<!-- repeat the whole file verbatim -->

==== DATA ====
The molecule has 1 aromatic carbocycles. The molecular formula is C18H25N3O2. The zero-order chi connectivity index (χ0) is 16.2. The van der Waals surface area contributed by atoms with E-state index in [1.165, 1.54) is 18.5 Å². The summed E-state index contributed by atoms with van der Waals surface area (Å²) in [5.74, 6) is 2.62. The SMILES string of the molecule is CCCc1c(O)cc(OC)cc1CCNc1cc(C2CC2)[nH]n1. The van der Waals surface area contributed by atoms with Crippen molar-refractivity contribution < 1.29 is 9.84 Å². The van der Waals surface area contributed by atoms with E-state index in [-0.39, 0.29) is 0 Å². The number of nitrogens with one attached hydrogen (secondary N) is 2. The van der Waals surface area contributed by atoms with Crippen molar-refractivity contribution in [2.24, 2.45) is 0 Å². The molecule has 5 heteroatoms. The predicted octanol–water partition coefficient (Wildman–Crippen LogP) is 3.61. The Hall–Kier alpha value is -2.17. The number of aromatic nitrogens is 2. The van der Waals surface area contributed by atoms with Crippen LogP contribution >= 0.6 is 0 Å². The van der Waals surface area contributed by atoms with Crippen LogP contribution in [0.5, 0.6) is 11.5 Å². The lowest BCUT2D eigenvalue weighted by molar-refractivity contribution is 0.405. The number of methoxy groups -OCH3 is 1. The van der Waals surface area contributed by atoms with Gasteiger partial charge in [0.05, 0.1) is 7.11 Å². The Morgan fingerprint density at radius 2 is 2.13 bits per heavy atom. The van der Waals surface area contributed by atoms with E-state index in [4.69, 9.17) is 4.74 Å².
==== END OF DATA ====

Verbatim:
The molecule has 1 aromatic carbocycles. The molecular formula is C18H25N3O2. The zero-order chi connectivity index (χ0) is 16.2. The van der Waals surface area contributed by atoms with E-state index in [1.165, 1.54) is 18.5 Å². The summed E-state index contributed by atoms with van der Waals surface area (Å²) in [5.74, 6) is 2.62. The SMILES string of the molecule is CCCc1c(O)cc(OC)cc1CCNc1cc(C2CC2)[nH]n1. The van der Waals surface area contributed by atoms with Crippen molar-refractivity contribution < 1.29 is 9.84 Å². The van der Waals surface area contributed by atoms with E-state index in [-0.39, 0.29) is 0 Å². The number of nitrogens with one attached hydrogen (secondary N) is 2. The van der Waals surface area contributed by atoms with Crippen molar-refractivity contribution in [2.24, 2.45) is 0 Å². The molecule has 5 heteroatoms. The predicted octanol–water partition coefficient (Wildman–Crippen LogP) is 3.61. The Hall–Kier alpha value is -2.17. The number of aromatic nitrogens is 2. The van der Waals surface area contributed by atoms with Crippen LogP contribution >= 0.6 is 0 Å². The van der Waals surface area contributed by atoms with Crippen LogP contribution in [0.5, 0.6) is 11.5 Å². The lowest BCUT2D eigenvalue weighted by molar-refractivity contribution is 0.405. The number of methoxy groups -OCH3 is 1. The van der Waals surface area contributed by atoms with Gasteiger partial charge in [0.05, 0.1) is 7.11 Å². The Morgan fingerprint density at radius 2 is 2.13 bits per heavy atom. The van der Waals surface area contributed by atoms with E-state index in [4.69, 9.17) is 4.74 Å².